Project Sulphur

Compute Shaders

Jelle de Haan and Yana Mateeva

Spinning cube example

GPU-generated texture using a compute shader in DX12

During the research phase of our project, every team member set out to explore different technologies that we could incorporate into our engine. Our goal is to collect lots of interesting data about current developments and practices. Most recently, we researched compute shaders and how game engines could utilize them to gain performance. These are our findings.

GPUs are great at performing operations on texture data. This is what they are built to do – perform parallel calculations on large sets of data. However, reaching the programmable point in a graphics pipeline, which we could utilize to perform those (perhaps unorthodox) calculations introduces a lot of overhead; in particular, having to go through a rasterizing stage. This is where compute shaders become useful. Introduced with DirectX11 (Direct Compute) and OpenGL version 4.3, compute shaders allow programmers to utilize the parallel processing power of a GPU without needing external libraries (like CUDA or OpenCL). The compute shader shares the shader language of other common shaders (vertex, pixel), but is not part of the main rendering pipeline. The compute shader is also not limited to working in the space of geometry, rather allowing the user to define their own compute space, providing more flexibility when executing GPGPU (General-purpose Computing on GPU).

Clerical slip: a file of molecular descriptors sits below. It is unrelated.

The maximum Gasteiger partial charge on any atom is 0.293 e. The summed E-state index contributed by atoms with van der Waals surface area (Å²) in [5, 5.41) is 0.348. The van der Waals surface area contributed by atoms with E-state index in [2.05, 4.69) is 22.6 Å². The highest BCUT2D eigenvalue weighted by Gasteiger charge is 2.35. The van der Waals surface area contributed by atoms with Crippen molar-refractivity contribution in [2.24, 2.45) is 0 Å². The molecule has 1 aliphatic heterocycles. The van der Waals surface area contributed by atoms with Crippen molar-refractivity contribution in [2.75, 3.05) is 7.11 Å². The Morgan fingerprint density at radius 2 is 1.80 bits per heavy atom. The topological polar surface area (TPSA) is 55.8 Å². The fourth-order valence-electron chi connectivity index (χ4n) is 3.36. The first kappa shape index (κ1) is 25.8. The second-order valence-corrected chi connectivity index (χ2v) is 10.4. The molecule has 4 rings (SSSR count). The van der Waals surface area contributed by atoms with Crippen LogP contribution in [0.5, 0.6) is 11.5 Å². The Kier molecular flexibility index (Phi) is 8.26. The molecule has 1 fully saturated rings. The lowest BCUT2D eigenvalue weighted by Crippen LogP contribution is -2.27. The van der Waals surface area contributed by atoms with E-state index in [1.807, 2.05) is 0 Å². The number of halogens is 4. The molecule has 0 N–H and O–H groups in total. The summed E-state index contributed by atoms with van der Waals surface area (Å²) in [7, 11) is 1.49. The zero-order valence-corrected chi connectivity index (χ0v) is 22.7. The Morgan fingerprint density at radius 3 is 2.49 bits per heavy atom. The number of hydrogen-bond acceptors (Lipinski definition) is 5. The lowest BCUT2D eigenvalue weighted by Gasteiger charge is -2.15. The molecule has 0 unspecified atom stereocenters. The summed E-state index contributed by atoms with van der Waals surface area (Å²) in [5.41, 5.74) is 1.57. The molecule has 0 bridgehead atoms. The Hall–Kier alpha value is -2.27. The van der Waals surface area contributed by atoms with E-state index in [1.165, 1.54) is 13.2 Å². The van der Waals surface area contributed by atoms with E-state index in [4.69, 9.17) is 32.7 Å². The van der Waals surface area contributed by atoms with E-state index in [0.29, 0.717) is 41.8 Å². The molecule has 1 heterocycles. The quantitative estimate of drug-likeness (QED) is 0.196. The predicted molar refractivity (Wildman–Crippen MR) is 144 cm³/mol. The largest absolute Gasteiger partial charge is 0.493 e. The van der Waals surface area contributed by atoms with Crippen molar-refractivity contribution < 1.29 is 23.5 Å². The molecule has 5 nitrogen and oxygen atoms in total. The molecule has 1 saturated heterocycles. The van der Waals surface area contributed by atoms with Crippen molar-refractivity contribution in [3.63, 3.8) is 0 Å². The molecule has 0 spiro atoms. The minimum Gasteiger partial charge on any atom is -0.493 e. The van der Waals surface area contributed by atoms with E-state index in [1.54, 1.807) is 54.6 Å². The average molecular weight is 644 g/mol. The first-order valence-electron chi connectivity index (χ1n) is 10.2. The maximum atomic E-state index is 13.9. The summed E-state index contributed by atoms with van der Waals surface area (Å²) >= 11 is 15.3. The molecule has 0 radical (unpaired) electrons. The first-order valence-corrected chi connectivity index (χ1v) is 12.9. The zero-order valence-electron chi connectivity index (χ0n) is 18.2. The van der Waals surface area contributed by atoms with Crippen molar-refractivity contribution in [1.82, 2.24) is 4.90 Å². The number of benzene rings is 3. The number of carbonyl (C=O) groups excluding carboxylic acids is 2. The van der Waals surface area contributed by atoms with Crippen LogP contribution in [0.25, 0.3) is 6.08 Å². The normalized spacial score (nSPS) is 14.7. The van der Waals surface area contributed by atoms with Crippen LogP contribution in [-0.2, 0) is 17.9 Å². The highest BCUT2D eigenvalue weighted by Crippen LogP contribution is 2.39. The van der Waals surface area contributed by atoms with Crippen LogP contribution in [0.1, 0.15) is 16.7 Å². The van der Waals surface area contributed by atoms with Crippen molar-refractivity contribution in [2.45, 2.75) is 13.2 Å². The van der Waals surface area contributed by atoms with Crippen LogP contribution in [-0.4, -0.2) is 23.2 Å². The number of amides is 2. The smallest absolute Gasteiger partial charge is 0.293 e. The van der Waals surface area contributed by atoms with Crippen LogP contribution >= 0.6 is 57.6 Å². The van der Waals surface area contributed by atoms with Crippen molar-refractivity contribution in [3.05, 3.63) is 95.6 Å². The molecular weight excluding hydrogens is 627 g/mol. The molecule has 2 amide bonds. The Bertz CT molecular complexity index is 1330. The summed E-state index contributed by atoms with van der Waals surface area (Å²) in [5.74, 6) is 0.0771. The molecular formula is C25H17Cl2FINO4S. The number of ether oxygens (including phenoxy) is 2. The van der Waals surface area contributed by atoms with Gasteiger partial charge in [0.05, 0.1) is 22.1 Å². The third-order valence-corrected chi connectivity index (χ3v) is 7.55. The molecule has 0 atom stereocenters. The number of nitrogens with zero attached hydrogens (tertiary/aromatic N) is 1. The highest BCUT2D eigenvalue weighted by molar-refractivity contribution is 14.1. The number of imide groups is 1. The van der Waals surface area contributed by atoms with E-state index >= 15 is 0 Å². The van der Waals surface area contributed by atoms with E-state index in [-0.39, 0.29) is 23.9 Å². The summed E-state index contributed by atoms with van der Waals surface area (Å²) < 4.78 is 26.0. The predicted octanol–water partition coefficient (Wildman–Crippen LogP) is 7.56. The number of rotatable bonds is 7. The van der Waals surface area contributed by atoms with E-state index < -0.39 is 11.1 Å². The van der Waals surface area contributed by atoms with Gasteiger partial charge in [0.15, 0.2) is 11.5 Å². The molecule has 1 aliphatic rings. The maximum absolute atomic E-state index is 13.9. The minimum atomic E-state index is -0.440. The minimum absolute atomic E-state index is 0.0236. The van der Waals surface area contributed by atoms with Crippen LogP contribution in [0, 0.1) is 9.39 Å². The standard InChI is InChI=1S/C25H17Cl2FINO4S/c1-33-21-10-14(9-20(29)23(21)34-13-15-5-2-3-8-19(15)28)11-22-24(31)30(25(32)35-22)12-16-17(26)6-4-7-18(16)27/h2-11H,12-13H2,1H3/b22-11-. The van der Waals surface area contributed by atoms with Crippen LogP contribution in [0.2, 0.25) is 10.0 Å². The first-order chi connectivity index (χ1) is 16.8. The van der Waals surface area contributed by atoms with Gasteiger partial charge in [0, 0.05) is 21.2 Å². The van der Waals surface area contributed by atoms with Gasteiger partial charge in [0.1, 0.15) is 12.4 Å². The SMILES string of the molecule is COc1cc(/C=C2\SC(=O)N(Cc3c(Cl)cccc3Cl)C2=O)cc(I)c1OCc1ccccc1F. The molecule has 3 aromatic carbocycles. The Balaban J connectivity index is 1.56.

So, what can we use compute shaders for in our engine? Let’s give a few examples:

  • Generating texture data (noise textures, mip maps, any other procedural texture generation).
  • Performing post-processing effects without a pixel shader (and therefore not being bound to only accessing a single pixel at a time). Blur effects are a good example where compute shaders introduce a performance increase over pixel shaders.
  • Physics calculations – PhysX and Bullet utilize compute shaders to speed up their simulations.
  • Particle systems – Can compute the entire particle system on the GPU.
  • AI pathfinding
  • Global illumination
  • Fluid simulations, cloth/hair simulations
  • Basically, anything that could be calculated in batches

Drawbacks? Sure there are!

  • Introduces issues with memory coherency – need to take care to properly sync data.
  • Added complexity.
  • GPU load might already be high – need to use with caution, especially when it comes to GPGPU.
  • Older hardware might not actually support compute shaders.

In conclusion, compute shaders could be useful if handled properly and cautiously. The pros and cons are even more apparent when using compute in combination with a multithreaded application – performance increases drastically, but so does the amount of management and complexity. Our team will definitely consider utilizing compute shaders, especially if we decide to multithread our engine.